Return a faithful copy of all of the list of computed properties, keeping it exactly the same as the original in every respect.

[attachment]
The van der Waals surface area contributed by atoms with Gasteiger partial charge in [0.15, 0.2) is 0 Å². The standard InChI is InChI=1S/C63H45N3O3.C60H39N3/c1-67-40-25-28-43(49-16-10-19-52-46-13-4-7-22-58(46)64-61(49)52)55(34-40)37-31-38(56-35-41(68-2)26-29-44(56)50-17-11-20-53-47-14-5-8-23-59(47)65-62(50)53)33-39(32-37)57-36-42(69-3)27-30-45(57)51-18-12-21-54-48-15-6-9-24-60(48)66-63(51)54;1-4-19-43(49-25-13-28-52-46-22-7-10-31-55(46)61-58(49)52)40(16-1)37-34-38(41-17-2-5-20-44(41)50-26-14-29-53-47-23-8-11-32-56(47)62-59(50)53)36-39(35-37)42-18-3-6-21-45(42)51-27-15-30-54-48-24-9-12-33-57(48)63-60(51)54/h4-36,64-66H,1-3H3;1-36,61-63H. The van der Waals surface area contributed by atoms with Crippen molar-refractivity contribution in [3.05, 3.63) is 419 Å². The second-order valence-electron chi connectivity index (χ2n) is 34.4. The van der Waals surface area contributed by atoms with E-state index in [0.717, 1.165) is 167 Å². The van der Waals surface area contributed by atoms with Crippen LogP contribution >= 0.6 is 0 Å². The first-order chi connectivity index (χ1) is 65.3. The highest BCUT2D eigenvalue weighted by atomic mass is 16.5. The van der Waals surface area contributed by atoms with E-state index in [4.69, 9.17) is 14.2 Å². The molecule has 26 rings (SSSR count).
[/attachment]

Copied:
The van der Waals surface area contributed by atoms with Gasteiger partial charge in [0.15, 0.2) is 0 Å². The standard InChI is InChI=1S/C63H45N3O3.C60H39N3/c1-67-40-25-28-43(49-16-10-19-52-46-13-4-7-22-58(46)64-61(49)52)55(34-40)37-31-38(56-35-41(68-2)26-29-44(56)50-17-11-20-53-47-14-5-8-23-59(47)65-62(50)53)33-39(32-37)57-36-42(69-3)27-30-45(57)51-18-12-21-54-48-15-6-9-24-60(48)66-63(51)54;1-4-19-43(49-25-13-28-52-46-22-7-10-31-55(46)61-58(49)52)40(16-1)37-34-38(41-17-2-5-20-44(41)50-26-14-29-53-47-23-8-11-32-56(47)62-59(50)53)36-39(35-37)42-18-3-6-21-45(42)51-27-15-30-54-48-24-9-12-33-57(48)63-60(51)54/h4-36,64-66H,1-3H3;1-36,61-63H. The van der Waals surface area contributed by atoms with Crippen molar-refractivity contribution in [3.05, 3.63) is 419 Å². The second-order valence-electron chi connectivity index (χ2n) is 34.4. The van der Waals surface area contributed by atoms with E-state index in [0.717, 1.165) is 167 Å². The van der Waals surface area contributed by atoms with Crippen LogP contribution >= 0.6 is 0 Å². The first-order chi connectivity index (χ1) is 65.3. The highest BCUT2D eigenvalue weighted by atomic mass is 16.5. The van der Waals surface area contributed by atoms with E-state index in [4.69, 9.17) is 14.2 Å². The molecule has 26 rings (SSSR count).